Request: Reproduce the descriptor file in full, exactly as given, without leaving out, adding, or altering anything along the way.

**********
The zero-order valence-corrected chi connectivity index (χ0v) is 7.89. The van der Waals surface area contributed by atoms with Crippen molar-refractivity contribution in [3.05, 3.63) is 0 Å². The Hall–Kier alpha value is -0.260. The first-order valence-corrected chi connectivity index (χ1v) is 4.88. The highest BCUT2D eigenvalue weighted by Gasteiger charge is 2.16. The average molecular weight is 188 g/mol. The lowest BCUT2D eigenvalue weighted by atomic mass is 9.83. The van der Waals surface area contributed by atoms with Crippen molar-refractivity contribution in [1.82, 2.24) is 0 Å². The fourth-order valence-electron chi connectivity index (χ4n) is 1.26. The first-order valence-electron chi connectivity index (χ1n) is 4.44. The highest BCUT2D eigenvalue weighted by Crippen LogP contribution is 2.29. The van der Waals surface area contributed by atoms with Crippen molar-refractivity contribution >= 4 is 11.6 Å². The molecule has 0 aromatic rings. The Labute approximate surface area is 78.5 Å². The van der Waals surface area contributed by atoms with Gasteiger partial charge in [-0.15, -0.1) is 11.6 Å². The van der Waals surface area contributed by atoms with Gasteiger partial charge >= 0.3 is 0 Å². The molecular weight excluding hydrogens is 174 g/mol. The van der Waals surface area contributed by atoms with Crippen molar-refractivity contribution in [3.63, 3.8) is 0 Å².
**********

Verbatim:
The zero-order valence-corrected chi connectivity index (χ0v) is 7.89. The van der Waals surface area contributed by atoms with Crippen molar-refractivity contribution in [3.05, 3.63) is 0 Å². The Hall–Kier alpha value is -0.260. The first-order valence-corrected chi connectivity index (χ1v) is 4.88. The highest BCUT2D eigenvalue weighted by Gasteiger charge is 2.16. The average molecular weight is 188 g/mol. The lowest BCUT2D eigenvalue weighted by atomic mass is 9.83. The van der Waals surface area contributed by atoms with Crippen molar-refractivity contribution in [1.82, 2.24) is 0 Å². The fourth-order valence-electron chi connectivity index (χ4n) is 1.26. The first-order valence-electron chi connectivity index (χ1n) is 4.44. The highest BCUT2D eigenvalue weighted by Crippen LogP contribution is 2.29. The van der Waals surface area contributed by atoms with Crippen molar-refractivity contribution >= 4 is 11.6 Å². The molecule has 0 aromatic rings. The Labute approximate surface area is 78.5 Å². The van der Waals surface area contributed by atoms with Gasteiger partial charge in [-0.15, -0.1) is 11.6 Å². The van der Waals surface area contributed by atoms with Gasteiger partial charge >= 0.3 is 0 Å². The molecular weight excluding hydrogens is 174 g/mol. The van der Waals surface area contributed by atoms with Crippen molar-refractivity contribution in [3.63, 3.8) is 0 Å².